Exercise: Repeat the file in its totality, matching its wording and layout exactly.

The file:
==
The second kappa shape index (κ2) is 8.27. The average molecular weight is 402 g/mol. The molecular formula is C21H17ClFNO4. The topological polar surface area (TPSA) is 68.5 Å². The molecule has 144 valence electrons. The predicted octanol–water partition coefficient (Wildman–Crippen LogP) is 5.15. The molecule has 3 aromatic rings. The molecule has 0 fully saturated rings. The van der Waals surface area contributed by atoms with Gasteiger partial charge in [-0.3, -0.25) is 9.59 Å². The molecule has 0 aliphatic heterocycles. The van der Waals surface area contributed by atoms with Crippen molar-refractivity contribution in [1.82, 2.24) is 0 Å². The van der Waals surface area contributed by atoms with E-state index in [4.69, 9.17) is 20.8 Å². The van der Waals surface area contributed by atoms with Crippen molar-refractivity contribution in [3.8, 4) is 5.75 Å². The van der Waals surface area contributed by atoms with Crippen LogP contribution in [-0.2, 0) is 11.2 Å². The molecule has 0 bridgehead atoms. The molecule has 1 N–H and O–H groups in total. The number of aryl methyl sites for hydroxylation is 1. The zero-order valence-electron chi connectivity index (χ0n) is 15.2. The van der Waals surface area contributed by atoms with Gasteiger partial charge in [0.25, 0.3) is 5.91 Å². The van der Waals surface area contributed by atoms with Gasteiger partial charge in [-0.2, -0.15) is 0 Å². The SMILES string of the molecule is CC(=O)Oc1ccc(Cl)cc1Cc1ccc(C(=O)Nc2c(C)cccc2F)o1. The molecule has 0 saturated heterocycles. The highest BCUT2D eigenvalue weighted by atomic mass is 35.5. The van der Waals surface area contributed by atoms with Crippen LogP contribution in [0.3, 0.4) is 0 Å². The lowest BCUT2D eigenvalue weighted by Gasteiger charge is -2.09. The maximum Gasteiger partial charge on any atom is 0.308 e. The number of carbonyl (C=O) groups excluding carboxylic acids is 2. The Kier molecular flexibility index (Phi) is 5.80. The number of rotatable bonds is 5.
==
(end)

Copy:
The second kappa shape index (κ2) is 8.27. The average molecular weight is 402 g/mol. The molecular formula is C21H17ClFNO4. The topological polar surface area (TPSA) is 68.5 Å². The molecule has 144 valence electrons. The predicted octanol–water partition coefficient (Wildman–Crippen LogP) is 5.15. The molecule has 3 aromatic rings. The molecule has 0 fully saturated rings. The van der Waals surface area contributed by atoms with Gasteiger partial charge in [-0.3, -0.25) is 9.59 Å². The molecule has 0 aliphatic heterocycles. The van der Waals surface area contributed by atoms with Crippen molar-refractivity contribution in [1.82, 2.24) is 0 Å². The van der Waals surface area contributed by atoms with E-state index in [4.69, 9.17) is 20.8 Å². The van der Waals surface area contributed by atoms with Crippen molar-refractivity contribution in [3.8, 4) is 5.75 Å². The van der Waals surface area contributed by atoms with Crippen LogP contribution in [-0.2, 0) is 11.2 Å². The molecule has 0 bridgehead atoms. The molecule has 1 N–H and O–H groups in total. The number of aryl methyl sites for hydroxylation is 1. The zero-order valence-electron chi connectivity index (χ0n) is 15.2. The van der Waals surface area contributed by atoms with Gasteiger partial charge in [0.25, 0.3) is 5.91 Å². The van der Waals surface area contributed by atoms with Gasteiger partial charge in [-0.2, -0.15) is 0 Å². The SMILES string of the molecule is CC(=O)Oc1ccc(Cl)cc1Cc1ccc(C(=O)Nc2c(C)cccc2F)o1. The molecule has 0 saturated heterocycles. The highest BCUT2D eigenvalue weighted by atomic mass is 35.5. The van der Waals surface area contributed by atoms with Crippen LogP contribution in [0.3, 0.4) is 0 Å². The lowest BCUT2D eigenvalue weighted by Gasteiger charge is -2.09. The maximum Gasteiger partial charge on any atom is 0.308 e. The number of carbonyl (C=O) groups excluding carboxylic acids is 2. The Kier molecular flexibility index (Phi) is 5.80. The number of rotatable bonds is 5.